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Family + ChildInspiration 230

I’m gonna be a dad! Six Galaxus fathers tell their story about becoming dads

Honey, I’m pregnant! A simple sentence that can trigger an entire range of reactions and feelings. Six fathers-to-be and brand new fathers at Galaxus tell us about their experiences during their partners’ pregnancy.

Honey, I’m pregnant! You’re pregnant? Woohoo, you’re pregnant! Oh my God, you’re what? No way, get rid of it! Finally, I can’t wait! The reactions to this life-changing sentence could not be more different – feeling overwhelmed, happy, ecstatic, scared but also rejected. Men go on an emotional roller coaster ride. What’s more, depending on the situation, negative reactions are understandable. It’s a big difference whether a child was planned or an accident.

The mother-to-be eats healthier, avoids certain food and substances, adjusts physical and maybe even professional activities, has to put up with pregnancy-related discomfort, has countless doctor’s appointments and regularly feels the kicks of the baby. From the word go, she is responsible for the tiny, innocent human being that is growing inside her. A dad-to-be usually takes a backseat during this time. All he can feel are the baby’s kicks. There’s no discomfort, no nausea or any other ailments. To add to the bizarreness, baby websites usually compare the size of the foetus to fruit.

Meanwhile, the baby boom has also reached Digitec Galaxus. I quizzed a few expecting and brand new dads about their situation. Kevin Hofer (Editor, brand new dad), Thomas Kunz (Photographer, dad-to-be), Ueli Schwob (Process Manager, dad-to-be), Philipp Rüegg (Editor, brand new dad), Louis Varnet (Process Manager, brand new dad) as well as the partner of Ümmü Baskin (Category Planning Manager, expecting) told me about how the “I’m pregnant” message went down, how they experienced the co-pregnancy and at which point it dawned on them that their life would never be the same again.

Perceptions of pregnancy

All six men I asked about how their partner’s pregnancy made them feel gave completely different replies.

Louis actively took part in his wife’s pregnancy. He wanted to know all about it, accompanied her to every appointment at the gynaecologist, read up on all kinds of topics and adjusted to his partner’s situation. It was extremely important to him to be there for her every step of the way and to help her stay grounded. They were lucky enough not to experience any kind of real worry. The doctor’s appointments were more like little confirmations that everything would be OK. Louis never felt that the pregnancy was an obstacle. The two of them continued to travel, went to the gym together until the very end and enjoyed the time together until the birth. They simply took each day at a time.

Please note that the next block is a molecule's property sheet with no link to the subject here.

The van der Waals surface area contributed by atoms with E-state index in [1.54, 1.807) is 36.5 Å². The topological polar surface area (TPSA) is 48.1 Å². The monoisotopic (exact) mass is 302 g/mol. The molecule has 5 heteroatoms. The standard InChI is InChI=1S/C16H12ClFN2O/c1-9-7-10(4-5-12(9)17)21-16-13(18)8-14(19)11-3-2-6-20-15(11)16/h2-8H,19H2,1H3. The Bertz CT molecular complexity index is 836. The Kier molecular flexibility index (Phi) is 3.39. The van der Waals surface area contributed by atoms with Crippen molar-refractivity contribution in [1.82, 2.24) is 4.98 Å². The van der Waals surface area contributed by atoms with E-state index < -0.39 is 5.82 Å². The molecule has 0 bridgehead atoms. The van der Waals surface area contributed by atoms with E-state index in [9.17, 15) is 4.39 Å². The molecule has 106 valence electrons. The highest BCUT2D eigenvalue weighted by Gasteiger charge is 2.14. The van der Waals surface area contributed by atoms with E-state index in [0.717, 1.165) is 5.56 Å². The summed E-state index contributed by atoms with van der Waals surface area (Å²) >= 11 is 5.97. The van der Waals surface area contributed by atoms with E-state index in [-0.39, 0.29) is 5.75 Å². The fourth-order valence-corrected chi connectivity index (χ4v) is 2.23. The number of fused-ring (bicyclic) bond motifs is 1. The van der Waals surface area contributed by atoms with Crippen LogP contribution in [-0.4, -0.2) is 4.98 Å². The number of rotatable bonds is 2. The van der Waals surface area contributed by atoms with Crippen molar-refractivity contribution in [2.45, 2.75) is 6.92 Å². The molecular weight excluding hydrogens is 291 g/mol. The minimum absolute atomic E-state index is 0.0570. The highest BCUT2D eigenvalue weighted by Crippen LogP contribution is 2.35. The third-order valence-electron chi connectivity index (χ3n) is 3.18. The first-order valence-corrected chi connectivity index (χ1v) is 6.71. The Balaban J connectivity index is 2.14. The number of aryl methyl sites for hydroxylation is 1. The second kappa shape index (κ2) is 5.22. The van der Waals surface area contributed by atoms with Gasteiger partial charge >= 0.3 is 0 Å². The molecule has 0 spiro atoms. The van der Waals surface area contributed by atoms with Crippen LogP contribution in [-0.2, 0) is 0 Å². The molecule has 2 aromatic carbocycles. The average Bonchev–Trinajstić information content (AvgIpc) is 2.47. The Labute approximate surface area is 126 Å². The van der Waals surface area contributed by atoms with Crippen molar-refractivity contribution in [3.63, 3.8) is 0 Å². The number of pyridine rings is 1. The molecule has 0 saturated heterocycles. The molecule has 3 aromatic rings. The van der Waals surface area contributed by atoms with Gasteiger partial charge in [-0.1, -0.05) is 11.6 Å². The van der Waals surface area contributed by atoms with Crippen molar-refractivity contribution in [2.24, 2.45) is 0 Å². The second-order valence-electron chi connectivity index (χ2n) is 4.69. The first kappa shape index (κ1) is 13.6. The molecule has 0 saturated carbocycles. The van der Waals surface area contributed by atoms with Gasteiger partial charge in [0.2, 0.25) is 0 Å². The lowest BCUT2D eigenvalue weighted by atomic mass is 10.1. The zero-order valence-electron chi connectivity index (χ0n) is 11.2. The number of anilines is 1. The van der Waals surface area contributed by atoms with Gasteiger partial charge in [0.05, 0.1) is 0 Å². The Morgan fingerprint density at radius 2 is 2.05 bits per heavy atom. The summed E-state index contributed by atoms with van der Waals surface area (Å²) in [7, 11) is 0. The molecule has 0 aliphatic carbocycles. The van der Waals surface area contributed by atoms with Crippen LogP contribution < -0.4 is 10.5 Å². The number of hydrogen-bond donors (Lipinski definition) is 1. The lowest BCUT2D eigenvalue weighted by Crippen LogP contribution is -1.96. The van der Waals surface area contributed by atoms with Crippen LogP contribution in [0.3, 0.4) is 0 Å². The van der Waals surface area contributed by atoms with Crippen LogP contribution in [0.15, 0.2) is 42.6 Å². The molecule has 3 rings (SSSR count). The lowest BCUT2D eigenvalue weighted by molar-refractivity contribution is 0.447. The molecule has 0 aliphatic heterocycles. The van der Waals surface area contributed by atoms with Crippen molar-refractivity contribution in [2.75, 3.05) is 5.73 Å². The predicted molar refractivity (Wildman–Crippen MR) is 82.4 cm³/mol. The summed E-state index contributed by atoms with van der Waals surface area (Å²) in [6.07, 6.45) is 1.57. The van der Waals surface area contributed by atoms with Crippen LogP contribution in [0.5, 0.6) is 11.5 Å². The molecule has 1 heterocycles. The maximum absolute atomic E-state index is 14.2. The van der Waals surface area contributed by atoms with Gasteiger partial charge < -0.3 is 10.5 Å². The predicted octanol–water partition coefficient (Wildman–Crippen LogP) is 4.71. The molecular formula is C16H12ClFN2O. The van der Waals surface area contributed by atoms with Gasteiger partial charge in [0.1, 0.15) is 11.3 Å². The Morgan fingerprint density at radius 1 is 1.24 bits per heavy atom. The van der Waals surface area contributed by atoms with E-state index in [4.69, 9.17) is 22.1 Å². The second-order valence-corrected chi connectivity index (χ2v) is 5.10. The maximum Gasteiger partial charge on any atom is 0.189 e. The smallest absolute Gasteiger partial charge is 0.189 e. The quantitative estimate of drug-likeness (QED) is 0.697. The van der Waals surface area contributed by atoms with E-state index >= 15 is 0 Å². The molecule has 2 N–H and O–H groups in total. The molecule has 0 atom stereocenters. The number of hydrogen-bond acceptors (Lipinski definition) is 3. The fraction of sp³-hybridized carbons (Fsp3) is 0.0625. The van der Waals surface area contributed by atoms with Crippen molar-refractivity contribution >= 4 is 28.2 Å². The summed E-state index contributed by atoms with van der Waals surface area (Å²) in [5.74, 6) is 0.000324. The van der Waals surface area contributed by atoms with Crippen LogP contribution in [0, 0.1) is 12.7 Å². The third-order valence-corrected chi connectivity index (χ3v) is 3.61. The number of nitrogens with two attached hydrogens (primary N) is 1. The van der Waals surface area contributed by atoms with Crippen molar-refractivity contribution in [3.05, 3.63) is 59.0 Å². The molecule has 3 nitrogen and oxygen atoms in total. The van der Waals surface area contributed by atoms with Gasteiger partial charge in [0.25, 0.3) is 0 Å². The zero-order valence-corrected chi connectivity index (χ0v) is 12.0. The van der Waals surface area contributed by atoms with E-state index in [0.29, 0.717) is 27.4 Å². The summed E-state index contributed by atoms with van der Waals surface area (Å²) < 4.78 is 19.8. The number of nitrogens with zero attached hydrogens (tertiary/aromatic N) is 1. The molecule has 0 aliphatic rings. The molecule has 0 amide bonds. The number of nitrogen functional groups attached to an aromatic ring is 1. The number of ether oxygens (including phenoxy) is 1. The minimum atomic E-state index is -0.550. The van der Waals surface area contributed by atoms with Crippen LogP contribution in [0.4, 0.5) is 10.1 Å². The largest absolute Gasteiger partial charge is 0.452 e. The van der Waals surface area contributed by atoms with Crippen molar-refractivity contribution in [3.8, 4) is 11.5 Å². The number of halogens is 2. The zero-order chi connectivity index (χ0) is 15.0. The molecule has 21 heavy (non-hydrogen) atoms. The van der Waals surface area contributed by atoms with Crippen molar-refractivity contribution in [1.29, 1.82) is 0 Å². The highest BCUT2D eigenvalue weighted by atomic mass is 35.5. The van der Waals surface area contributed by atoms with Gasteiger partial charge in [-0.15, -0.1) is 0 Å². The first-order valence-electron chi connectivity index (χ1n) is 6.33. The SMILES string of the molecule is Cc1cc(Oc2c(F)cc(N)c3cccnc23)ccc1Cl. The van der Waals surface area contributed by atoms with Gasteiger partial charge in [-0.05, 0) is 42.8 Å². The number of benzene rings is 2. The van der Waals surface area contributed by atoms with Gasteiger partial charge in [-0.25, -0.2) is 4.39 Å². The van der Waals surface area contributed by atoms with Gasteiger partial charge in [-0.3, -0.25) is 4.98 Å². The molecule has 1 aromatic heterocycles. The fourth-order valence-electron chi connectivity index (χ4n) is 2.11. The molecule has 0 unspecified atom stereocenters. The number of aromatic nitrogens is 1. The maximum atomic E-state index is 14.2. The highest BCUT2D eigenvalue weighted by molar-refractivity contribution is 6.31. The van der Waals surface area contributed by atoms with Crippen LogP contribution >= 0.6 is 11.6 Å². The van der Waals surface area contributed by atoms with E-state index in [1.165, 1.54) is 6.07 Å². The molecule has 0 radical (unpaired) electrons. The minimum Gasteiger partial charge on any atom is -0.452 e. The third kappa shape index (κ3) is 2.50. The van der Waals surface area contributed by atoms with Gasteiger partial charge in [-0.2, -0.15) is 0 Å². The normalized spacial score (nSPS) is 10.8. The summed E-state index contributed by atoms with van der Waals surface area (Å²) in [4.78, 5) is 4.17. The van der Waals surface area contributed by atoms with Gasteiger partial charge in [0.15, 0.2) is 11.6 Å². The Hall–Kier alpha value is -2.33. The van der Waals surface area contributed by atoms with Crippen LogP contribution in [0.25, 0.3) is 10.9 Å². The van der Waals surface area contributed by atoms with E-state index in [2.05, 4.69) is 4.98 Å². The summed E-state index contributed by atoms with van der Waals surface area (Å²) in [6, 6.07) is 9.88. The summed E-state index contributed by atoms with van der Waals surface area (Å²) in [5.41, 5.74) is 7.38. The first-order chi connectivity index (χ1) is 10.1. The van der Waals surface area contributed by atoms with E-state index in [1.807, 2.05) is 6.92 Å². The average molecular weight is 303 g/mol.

Ümmu and her husband talk about the pregnancy every day. He listens to her fears, joys and worries and actively observes her (physical) changes. For a while now, they’ve been looking for a baby name, but they reckon it will still take a while until they find the right one. After all, it’s not a decision that should be taken lightly.

Sadly, Kevin and his partner had to deal with a heavy blow, as the first pregnancy did not go as planned. After being ecstatic about the news that his partner had conceived, the feeling was followed by the pain of losing the baby. The miscarriage left deep scars. The uncertainty of not knowing if the second pregnancy would go smoothly was constantly on their minds. Kevin was not fully over grieving for the baby they lost and, although he supported his wife in every way, he emotionally held back towards his unborn son and the pregnancy for fear of experiencing the same thing again. Understandably, the check-ups were very important for the couple. With each examination and each positive feedback from the doctor, their hope of a successful pregnancy grew. Today, Kevin is grateful to have a healthy boy.

For Philipp, the renovation of his home was his main focus. He and his partner wanted everything to be ready for their new arrival. Naturally, his wife and baby’s health was also a primary concern. Fortunately, the pregnancy continued without any complications or major mood swings, so Philipp took everything in his stride and is now enjoying the time after the birth.